- Visit the Saint Sava Temple, the largest Orthodox church in the Balkans.
- Get a little retail therapy on the pedestrian strip, Knez Mihailova in the city centre.
- Explore the streets of the Savamala neighbourhood, Belgrade’s new creative hub. Once an abandoned area, full of rundown buildings, it is gradually being transformed into a zone that fosters design innovation, creativity and brings with it a new, trendy crowd. You’ll find KC Grad (a centre for culture and debate where exhibitions, workshops and other creative endeavours are held), peruse art galleries, marvel at the Spanish House (originally a Customs House, now a space for cultural events) and other historically significant buildings like Geozavod, considered one of the most beautiful buildings in the capital.
- Dance the night away on Belgrade’s famous barge nightclubs and bars called Splavovi that float on the river Sava. Step it up a notch by hiring a Nightclub Service. You’ll get bottle service, skip nightclub lines and a party host is on duty to make sure your night runs smoothly.
Places to Eat in Belgrade
LORCA Design Organic Cafe | Kralja Petra 23, 11000 Belgrade, Serbia
The stylishly decorated cafe offers a good people watching spot with organic coffee, gluten free breakfast options (corn flakes, granola), toast with jam, smoothies and juices.
Manufaktura | Kralja Petra 13 – 15, Belgrade, Serbia
A big restaurant, warmed by wooden furniture and shelves full of wine, preserved food, locally made jams and the like, Manufaktura specialises in Balkan cuisine. It’s open for breakfast, lunch, dinner and wine. We cosied up in a window seat for breakfast. Choose from home made porridge, warm polenta, freshly baked bread or eggs for a healthy start. An omelette with sausage and salad on the side will only set you back about $3 and you can choose from salads and delicious cold cuts of meat from the deli to to add to your plate. We loved the beef prosciutto too.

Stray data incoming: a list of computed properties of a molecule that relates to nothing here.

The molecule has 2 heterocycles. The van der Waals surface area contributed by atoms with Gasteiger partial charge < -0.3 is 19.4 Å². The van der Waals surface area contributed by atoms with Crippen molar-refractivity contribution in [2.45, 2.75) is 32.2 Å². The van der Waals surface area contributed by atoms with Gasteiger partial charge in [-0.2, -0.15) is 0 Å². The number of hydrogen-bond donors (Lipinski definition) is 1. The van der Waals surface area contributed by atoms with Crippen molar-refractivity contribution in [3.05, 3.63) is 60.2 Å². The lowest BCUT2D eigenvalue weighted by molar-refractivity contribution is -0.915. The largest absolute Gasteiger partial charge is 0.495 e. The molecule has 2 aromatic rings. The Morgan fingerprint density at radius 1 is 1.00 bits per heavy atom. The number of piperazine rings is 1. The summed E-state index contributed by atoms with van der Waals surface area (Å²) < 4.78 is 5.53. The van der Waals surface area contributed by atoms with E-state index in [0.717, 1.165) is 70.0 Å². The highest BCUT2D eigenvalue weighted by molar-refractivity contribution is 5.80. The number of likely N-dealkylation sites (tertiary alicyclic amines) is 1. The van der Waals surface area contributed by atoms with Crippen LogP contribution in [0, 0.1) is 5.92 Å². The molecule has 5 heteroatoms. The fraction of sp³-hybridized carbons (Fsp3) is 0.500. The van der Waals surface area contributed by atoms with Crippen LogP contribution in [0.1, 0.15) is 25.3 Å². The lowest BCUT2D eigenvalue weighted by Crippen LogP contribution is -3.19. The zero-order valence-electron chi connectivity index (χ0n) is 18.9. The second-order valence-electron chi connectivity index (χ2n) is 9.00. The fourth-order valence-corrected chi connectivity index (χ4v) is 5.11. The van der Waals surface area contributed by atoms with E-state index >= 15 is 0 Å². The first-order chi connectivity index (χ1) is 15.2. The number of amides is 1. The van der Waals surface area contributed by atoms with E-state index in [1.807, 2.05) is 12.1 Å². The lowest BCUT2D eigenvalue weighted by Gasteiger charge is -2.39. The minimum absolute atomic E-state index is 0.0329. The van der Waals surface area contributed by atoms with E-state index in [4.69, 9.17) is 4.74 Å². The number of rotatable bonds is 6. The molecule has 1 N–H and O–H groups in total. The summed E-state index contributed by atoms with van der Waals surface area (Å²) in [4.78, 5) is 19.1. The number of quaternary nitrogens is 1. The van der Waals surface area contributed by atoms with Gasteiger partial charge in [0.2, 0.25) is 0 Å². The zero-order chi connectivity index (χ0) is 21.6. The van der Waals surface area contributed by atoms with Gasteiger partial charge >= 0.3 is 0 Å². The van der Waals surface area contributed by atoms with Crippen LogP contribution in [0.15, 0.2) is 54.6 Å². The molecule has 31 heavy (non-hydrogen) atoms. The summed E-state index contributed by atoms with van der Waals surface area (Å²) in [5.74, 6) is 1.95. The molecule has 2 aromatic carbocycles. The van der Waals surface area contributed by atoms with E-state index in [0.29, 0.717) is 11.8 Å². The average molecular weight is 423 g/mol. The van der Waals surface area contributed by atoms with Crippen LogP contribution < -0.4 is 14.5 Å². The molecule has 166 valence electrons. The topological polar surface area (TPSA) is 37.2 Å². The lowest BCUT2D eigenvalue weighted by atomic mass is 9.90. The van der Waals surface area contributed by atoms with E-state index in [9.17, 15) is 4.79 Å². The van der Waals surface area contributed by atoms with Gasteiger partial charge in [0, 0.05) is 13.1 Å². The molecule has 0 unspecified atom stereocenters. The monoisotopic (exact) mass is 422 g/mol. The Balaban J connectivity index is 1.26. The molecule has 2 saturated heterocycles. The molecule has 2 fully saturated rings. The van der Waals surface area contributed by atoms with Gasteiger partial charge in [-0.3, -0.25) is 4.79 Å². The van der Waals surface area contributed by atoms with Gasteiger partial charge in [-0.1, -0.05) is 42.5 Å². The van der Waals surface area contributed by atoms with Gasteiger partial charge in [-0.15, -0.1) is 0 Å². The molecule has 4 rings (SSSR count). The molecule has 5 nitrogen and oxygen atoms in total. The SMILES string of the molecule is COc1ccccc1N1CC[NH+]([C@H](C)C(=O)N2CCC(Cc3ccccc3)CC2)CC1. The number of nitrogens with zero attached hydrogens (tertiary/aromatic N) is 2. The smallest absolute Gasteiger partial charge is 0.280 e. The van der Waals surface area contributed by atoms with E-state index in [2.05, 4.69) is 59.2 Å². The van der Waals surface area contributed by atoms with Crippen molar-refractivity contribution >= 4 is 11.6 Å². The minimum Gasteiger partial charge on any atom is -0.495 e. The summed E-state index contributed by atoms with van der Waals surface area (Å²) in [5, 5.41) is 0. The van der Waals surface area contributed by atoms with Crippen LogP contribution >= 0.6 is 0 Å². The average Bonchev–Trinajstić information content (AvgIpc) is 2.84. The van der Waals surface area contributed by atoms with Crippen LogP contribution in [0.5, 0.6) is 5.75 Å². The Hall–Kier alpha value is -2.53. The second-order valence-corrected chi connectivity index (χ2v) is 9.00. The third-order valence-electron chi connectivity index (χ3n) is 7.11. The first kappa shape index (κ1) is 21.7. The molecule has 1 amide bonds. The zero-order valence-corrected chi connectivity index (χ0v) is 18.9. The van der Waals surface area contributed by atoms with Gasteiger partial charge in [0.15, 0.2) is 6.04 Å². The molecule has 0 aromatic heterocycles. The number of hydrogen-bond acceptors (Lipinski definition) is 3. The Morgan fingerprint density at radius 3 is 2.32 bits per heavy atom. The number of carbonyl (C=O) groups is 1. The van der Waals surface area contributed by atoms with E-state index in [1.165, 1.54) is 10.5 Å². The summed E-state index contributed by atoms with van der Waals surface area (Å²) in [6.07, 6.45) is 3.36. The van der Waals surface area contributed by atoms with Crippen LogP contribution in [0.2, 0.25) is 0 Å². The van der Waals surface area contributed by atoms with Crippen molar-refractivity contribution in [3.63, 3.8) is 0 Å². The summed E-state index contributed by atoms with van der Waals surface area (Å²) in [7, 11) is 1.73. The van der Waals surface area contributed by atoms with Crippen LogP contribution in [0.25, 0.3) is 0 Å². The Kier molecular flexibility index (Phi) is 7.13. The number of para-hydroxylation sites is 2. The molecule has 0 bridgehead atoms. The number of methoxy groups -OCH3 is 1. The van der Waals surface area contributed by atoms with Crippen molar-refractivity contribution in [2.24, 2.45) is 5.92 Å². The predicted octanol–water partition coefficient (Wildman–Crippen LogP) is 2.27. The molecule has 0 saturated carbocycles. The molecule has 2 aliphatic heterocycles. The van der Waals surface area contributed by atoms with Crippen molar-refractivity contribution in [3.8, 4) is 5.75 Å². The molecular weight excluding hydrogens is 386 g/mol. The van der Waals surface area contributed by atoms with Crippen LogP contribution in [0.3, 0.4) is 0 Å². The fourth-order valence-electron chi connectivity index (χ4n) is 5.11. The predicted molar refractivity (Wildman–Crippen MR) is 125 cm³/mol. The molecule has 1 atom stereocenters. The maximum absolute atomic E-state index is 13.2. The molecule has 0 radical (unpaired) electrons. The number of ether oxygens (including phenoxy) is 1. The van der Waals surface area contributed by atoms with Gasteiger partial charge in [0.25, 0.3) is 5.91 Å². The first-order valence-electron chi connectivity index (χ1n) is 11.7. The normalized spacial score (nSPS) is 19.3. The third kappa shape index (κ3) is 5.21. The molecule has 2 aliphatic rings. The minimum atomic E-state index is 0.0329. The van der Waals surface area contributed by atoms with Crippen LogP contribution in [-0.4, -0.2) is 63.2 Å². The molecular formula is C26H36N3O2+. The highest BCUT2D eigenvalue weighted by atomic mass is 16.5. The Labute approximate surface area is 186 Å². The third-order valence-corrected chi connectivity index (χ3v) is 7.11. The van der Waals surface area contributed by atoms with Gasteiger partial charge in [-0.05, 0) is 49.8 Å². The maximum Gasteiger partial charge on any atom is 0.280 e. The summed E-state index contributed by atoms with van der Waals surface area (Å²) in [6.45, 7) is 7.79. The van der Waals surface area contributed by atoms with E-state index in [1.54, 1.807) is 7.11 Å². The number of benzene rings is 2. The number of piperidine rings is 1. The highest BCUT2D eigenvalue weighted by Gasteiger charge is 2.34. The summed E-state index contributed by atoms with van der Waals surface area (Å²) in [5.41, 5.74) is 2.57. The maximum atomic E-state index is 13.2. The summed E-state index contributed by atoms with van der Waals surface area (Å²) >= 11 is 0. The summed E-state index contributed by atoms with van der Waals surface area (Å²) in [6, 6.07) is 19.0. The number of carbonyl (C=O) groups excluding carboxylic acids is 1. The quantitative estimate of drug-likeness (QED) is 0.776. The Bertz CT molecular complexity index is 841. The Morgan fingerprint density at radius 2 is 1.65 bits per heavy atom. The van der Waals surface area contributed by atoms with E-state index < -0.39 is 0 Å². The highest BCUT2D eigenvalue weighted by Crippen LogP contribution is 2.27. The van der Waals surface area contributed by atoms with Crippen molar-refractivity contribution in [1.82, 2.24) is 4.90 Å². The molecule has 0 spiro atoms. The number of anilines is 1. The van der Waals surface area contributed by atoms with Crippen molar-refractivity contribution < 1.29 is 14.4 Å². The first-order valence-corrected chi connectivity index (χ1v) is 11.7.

Gnezdo Organic Restaurant | Male stepenice 1a, 11000, Belgrade, Serbia
We came upon gnezdo by surprise. After stopping to snap some photos of the amazing old buildings in Savamala that houses the restaurant, we climb the stairs to find out more about it. Don’t be put off by the building itself which in some respects look derelict on the inside, once you reach gnezdo, a beautiful white, light and airy room opens up for you. Stop in for an organic coffee or vegan smoothie, or chia pudding or stay for something more substantial from an organic rib eye or one of their delicious plant based creations.
Via Del Gusto | Knez Mihailova 48, 11000 Beograd
We were pleasantly surprised by the standard of the food at Via Del Gusto, given it is located in the heart of the busy old town tourist area. We joined the Saturday lunch rush, sitting in the cosy window seat just inside the front door (the perfect people watching position). We ordered the turkey with grilled zucchini and prosciutto and the calamari with vegetables. Although the service was a little slow (presumably because it was the weekend), the food was great and I would recommend it if you’re looking for anything from wood fired pizzas, home made ice cream or signature Serbian dishes.
Zavicaj Restaurant | Gavrila Principa 77, Belgrade, Serbia
Zavicaj Restaurant serves up home style comfort food just like Mama used to make (if she was Serbian). Cosy tables with red and white tablecloths, ceramic wine jugs and beer mugs and friendly staff set a warm, casual vibe. Expect slow cooked meats falling off the bone, served in rich spicy sauce, sauerkraut with bacon, thick veal soup, grilled fish and meats, hot and cold starters including home made cheese and rich, honey laden desserts.
Skye is the founder and editor-in-chief of The Fit Traveller.
Skye is a journalist, a former personal trainer, a freelance writer, photographer, intrepid traveller and a passionate advocate for helping others reach optimal health and wellness.
Skye created The Fit Traveller as both a beautiful online space where people feel inspired, but also a place that will get you thinking differently, moving differently and perhaps looking at your life a little differently.
After launching The Fit Traveller in November 2014, Skye decided she needed to launch herself fully into building The Fit Traveller community and creating the best quality content for readers. Skye and The Hubby hit the road in March 2015 to travel full time.
The Fit Traveller hopes to help you create a life you love by showcasing the best and most innovative movements in health, wellness, fitness, gastronomy, style and luxury travel from all corners of the globe.